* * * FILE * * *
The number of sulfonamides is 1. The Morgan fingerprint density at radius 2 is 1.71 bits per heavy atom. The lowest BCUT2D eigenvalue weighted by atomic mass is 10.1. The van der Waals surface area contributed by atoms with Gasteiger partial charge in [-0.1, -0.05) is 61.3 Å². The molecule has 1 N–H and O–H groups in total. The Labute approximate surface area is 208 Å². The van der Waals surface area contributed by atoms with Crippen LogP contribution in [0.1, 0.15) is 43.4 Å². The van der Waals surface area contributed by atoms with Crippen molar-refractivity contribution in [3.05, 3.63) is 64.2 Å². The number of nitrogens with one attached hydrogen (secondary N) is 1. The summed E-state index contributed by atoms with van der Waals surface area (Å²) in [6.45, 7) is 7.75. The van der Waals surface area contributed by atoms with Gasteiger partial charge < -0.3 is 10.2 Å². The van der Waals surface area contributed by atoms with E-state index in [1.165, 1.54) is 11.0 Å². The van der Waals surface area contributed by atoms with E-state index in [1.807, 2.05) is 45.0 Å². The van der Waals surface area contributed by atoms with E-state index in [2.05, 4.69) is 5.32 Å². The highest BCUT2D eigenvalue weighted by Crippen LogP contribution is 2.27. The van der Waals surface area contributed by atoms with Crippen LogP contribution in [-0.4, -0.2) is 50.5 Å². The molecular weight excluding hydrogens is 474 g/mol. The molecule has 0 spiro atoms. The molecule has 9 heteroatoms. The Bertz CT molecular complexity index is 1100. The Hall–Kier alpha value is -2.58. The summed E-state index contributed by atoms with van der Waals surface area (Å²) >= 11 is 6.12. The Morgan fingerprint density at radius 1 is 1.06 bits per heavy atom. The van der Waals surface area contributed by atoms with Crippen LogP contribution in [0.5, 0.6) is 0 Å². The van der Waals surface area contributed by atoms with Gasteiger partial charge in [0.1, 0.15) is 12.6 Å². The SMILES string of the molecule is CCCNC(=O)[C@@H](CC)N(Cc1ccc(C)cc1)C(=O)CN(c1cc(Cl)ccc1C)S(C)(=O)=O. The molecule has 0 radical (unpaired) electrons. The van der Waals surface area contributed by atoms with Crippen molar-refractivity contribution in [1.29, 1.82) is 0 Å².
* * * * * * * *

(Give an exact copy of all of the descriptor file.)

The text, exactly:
The number of sulfonamides is 1. The Morgan fingerprint density at radius 2 is 1.71 bits per heavy atom. The lowest BCUT2D eigenvalue weighted by atomic mass is 10.1. The van der Waals surface area contributed by atoms with Gasteiger partial charge in [-0.1, -0.05) is 61.3 Å². The molecule has 1 N–H and O–H groups in total. The Labute approximate surface area is 208 Å². The van der Waals surface area contributed by atoms with Crippen LogP contribution in [0.1, 0.15) is 43.4 Å². The van der Waals surface area contributed by atoms with Crippen molar-refractivity contribution in [3.05, 3.63) is 64.2 Å². The number of nitrogens with one attached hydrogen (secondary N) is 1. The summed E-state index contributed by atoms with van der Waals surface area (Å²) in [6.45, 7) is 7.75. The van der Waals surface area contributed by atoms with Gasteiger partial charge < -0.3 is 10.2 Å². The van der Waals surface area contributed by atoms with E-state index in [1.165, 1.54) is 11.0 Å². The van der Waals surface area contributed by atoms with E-state index in [1.807, 2.05) is 45.0 Å². The van der Waals surface area contributed by atoms with E-state index in [2.05, 4.69) is 5.32 Å². The highest BCUT2D eigenvalue weighted by Crippen LogP contribution is 2.27. The van der Waals surface area contributed by atoms with Crippen LogP contribution in [-0.4, -0.2) is 50.5 Å². The molecular weight excluding hydrogens is 474 g/mol. The molecule has 0 spiro atoms. The molecule has 9 heteroatoms. The Bertz CT molecular complexity index is 1100. The Hall–Kier alpha value is -2.58. The summed E-state index contributed by atoms with van der Waals surface area (Å²) >= 11 is 6.12. The Morgan fingerprint density at radius 1 is 1.06 bits per heavy atom. The van der Waals surface area contributed by atoms with Crippen LogP contribution in [0.5, 0.6) is 0 Å². The van der Waals surface area contributed by atoms with Gasteiger partial charge in [0.1, 0.15) is 12.6 Å². The SMILES string of the molecule is CCCNC(=O)[C@@H](CC)N(Cc1ccc(C)cc1)C(=O)CN(c1cc(Cl)ccc1C)S(C)(=O)=O. The molecule has 0 radical (unpaired) electrons. The van der Waals surface area contributed by atoms with Crippen molar-refractivity contribution in [1.29, 1.82) is 0 Å².